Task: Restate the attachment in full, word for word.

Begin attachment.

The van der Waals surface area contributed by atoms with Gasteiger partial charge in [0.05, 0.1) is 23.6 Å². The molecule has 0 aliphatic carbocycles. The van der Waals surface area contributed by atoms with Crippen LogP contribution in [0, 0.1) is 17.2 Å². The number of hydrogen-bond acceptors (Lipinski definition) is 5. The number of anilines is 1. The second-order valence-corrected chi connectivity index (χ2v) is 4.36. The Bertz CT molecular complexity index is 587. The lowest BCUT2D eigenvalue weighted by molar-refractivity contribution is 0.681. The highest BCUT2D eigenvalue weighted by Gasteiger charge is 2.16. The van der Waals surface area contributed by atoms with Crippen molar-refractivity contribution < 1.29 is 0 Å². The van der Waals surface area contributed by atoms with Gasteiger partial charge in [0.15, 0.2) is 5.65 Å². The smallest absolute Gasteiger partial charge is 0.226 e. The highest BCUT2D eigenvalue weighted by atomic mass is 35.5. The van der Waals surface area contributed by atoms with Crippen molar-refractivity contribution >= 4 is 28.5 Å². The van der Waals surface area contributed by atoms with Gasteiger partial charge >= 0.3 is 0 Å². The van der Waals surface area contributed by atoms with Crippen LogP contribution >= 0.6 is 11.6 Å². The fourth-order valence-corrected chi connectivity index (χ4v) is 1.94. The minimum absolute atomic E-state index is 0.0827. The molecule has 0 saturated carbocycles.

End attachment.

The van der Waals surface area contributed by atoms with Gasteiger partial charge in [0.05, 0.1) is 23.6 Å². The molecule has 0 aliphatic carbocycles. The van der Waals surface area contributed by atoms with Crippen LogP contribution in [0, 0.1) is 17.2 Å². The number of hydrogen-bond acceptors (Lipinski definition) is 5. The number of anilines is 1. The second-order valence-corrected chi connectivity index (χ2v) is 4.36. The Bertz CT molecular complexity index is 587. The lowest BCUT2D eigenvalue weighted by molar-refractivity contribution is 0.681. The highest BCUT2D eigenvalue weighted by Gasteiger charge is 2.16. The van der Waals surface area contributed by atoms with Crippen molar-refractivity contribution < 1.29 is 0 Å². The van der Waals surface area contributed by atoms with Gasteiger partial charge in [0.15, 0.2) is 5.65 Å². The smallest absolute Gasteiger partial charge is 0.226 e. The highest BCUT2D eigenvalue weighted by atomic mass is 35.5. The van der Waals surface area contributed by atoms with Crippen molar-refractivity contribution >= 4 is 28.5 Å². The van der Waals surface area contributed by atoms with Gasteiger partial charge >= 0.3 is 0 Å². The van der Waals surface area contributed by atoms with Crippen LogP contribution >= 0.6 is 11.6 Å². The fourth-order valence-corrected chi connectivity index (χ4v) is 1.94. The minimum absolute atomic E-state index is 0.0827. The molecule has 0 saturated carbocycles.